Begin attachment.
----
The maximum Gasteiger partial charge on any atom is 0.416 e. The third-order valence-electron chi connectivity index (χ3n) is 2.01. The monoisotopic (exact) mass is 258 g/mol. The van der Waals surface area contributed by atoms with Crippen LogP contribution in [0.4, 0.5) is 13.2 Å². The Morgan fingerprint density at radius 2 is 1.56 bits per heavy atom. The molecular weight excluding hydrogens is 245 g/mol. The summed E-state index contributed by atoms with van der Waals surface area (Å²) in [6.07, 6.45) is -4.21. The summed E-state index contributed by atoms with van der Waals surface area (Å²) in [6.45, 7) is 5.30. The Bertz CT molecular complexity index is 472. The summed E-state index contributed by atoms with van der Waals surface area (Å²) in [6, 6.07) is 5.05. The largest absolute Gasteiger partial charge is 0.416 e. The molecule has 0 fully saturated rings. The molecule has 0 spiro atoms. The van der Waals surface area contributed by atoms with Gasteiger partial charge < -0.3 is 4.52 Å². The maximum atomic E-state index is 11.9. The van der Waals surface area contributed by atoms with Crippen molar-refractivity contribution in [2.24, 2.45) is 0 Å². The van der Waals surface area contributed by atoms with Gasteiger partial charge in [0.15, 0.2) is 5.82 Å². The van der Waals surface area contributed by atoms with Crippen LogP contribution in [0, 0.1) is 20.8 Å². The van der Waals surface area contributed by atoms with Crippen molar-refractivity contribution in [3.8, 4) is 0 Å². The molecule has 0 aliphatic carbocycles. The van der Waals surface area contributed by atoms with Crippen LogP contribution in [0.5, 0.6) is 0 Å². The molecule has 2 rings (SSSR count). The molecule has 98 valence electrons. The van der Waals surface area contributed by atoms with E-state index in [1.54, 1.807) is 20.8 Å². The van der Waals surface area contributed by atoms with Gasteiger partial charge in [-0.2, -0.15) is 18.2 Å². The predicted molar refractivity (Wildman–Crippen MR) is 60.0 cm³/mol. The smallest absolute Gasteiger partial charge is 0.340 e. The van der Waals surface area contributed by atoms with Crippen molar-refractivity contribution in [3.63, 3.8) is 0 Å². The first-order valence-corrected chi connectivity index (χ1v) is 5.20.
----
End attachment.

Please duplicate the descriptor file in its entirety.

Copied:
The maximum Gasteiger partial charge on any atom is 0.416 e. The third-order valence-electron chi connectivity index (χ3n) is 2.01. The monoisotopic (exact) mass is 258 g/mol. The van der Waals surface area contributed by atoms with Crippen LogP contribution in [0.4, 0.5) is 13.2 Å². The Morgan fingerprint density at radius 2 is 1.56 bits per heavy atom. The molecular weight excluding hydrogens is 245 g/mol. The summed E-state index contributed by atoms with van der Waals surface area (Å²) in [6.07, 6.45) is -4.21. The summed E-state index contributed by atoms with van der Waals surface area (Å²) in [6.45, 7) is 5.30. The Bertz CT molecular complexity index is 472. The summed E-state index contributed by atoms with van der Waals surface area (Å²) in [6, 6.07) is 5.05. The largest absolute Gasteiger partial charge is 0.416 e. The molecule has 0 fully saturated rings. The molecule has 0 spiro atoms. The van der Waals surface area contributed by atoms with Gasteiger partial charge < -0.3 is 4.52 Å². The maximum atomic E-state index is 11.9. The van der Waals surface area contributed by atoms with Crippen molar-refractivity contribution in [2.24, 2.45) is 0 Å². The van der Waals surface area contributed by atoms with Gasteiger partial charge in [0.15, 0.2) is 5.82 Å². The van der Waals surface area contributed by atoms with Crippen LogP contribution in [0, 0.1) is 20.8 Å². The van der Waals surface area contributed by atoms with Crippen molar-refractivity contribution in [3.8, 4) is 0 Å². The molecule has 0 aliphatic carbocycles. The van der Waals surface area contributed by atoms with Crippen LogP contribution in [0.5, 0.6) is 0 Å². The molecule has 2 rings (SSSR count). The molecule has 98 valence electrons. The van der Waals surface area contributed by atoms with E-state index in [1.54, 1.807) is 20.8 Å². The van der Waals surface area contributed by atoms with Gasteiger partial charge in [-0.2, -0.15) is 18.2 Å². The predicted molar refractivity (Wildman–Crippen MR) is 60.0 cm³/mol. The smallest absolute Gasteiger partial charge is 0.340 e. The van der Waals surface area contributed by atoms with Crippen molar-refractivity contribution in [3.63, 3.8) is 0 Å². The first-order valence-corrected chi connectivity index (χ1v) is 5.20.